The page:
The silent school

The British education minister has praised a new school in London:

Pupils at the City of London Academy move between classrooms in line, while mobile phones and cash are both banned.

“Children were walking down the corridors in silence, in order, going to their classroom on time and getting straight on with their work,” said Mr Williamson.

So cash, talking and means of communication are banned from the school. That school now resembles a communist dictatorship even more than other schools do. The news story continues:

Figures from the Department for Education show the number of permanent exclusions in England due to physical assault on an adult has increased from 490 in 2012/13 to 845 in 2017/18.

To put this in context, the government threatens every school child and his parents with force through truancy laws. Parents can be criminally prosecuted, fined and imprisoned for truancy. So the government can threaten people with force for changing their minds about using its “services”, but if a child hits an adult in the school that is unacceptable. There is one rule for government officials who are allowed to initiate the use of force and another rule for the ordinary people. I think that nobody should be allowed to initiate the use of force, but I’m just one of the commoners so the British government would prefer that I fuck off and die in a fire.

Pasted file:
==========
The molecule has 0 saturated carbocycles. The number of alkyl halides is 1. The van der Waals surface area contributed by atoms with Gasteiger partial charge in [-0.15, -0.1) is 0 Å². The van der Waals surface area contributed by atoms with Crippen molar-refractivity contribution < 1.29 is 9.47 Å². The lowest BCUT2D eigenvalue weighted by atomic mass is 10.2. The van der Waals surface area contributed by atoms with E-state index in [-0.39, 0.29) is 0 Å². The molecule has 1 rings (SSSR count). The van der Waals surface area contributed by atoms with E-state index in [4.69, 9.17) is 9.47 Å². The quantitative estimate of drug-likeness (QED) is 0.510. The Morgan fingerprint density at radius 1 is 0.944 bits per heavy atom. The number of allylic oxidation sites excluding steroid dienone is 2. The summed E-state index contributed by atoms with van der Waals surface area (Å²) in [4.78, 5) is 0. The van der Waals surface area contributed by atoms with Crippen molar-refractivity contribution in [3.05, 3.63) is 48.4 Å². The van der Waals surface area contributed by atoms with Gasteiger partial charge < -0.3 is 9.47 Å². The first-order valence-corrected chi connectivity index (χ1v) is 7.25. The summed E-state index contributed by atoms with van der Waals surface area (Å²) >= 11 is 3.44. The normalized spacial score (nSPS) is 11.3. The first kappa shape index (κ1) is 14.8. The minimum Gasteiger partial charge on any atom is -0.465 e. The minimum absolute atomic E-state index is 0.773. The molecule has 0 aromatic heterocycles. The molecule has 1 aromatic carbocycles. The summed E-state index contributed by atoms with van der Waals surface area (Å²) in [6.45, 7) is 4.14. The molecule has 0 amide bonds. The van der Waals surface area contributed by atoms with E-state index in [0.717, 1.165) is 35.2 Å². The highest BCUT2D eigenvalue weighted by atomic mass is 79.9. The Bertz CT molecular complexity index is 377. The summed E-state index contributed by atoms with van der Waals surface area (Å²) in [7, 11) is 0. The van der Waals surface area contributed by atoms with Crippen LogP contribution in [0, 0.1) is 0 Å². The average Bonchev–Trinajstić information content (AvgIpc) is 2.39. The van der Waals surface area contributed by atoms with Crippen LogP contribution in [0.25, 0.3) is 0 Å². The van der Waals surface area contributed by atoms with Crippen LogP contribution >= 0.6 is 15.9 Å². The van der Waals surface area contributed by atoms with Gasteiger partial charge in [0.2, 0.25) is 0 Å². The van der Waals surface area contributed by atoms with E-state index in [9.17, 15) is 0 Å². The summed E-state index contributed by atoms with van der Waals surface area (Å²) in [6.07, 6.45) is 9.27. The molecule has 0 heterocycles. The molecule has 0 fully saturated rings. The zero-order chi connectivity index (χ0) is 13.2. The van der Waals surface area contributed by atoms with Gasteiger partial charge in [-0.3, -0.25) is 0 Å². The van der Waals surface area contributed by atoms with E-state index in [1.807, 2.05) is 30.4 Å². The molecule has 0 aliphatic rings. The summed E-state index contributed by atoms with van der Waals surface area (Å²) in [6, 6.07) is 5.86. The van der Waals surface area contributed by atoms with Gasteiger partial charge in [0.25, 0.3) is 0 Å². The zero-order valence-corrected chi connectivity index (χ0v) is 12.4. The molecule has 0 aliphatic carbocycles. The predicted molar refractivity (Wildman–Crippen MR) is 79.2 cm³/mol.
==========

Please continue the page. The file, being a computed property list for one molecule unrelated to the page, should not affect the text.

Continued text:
The government also plans to impose a new regime of internet censorship to shut up the plebs. They want to turn the entire country into the equivalent of that silent school hallway where everyone is too terrified to say anything. In the light of all this I think the British government should adopt a motto that reflects their actual philosophy. I suggest the motto from Plato quoted at the start of Volume I of The Open Society and Its Enemies by Karl Popper:

The greatest principle of all is that nobody, whether male or female, should be without a leader. Nor should the mind of anybody be habituated to letting him do anything at all on his own initiative; neither out of zeal, nor even playfully. But in war and in the midst of peace—to his leader he shall direct his eye and follow him faithfully. And even in the smallest matter he should stand under leadership. For example, he should get up, or move, or wash, or take his meals .. only if he has been told to do so. In a word, he should teach his soul, by long habit, never to dream of acting independently, and to become utterly incapable of it.

About conjecturesandrefutations
My name is Alan Forrester. I am interested in science and philosophy: especially David Deutsch, Ayn Rand, Karl Popper and William Godwin.

3 Responses to The silent school

  1. Plato’s quote is awful but he remains a respected and prestigious name. He’s given lots of emphasis in school. And not just e.g. the cave or forms. I remember reading excerpts from *The Republic* in a humanities 101 kinda class. It’s not exactly their motto but they *teach* that stuff!

    • internetrules says:

      wait, the quote is actually what Plato thinks? i thought it was like Plato was describing what the principal of an evil government was, not that he actually agreed with what he wrote. if he actually agreed with the thing he wrote then jfc.

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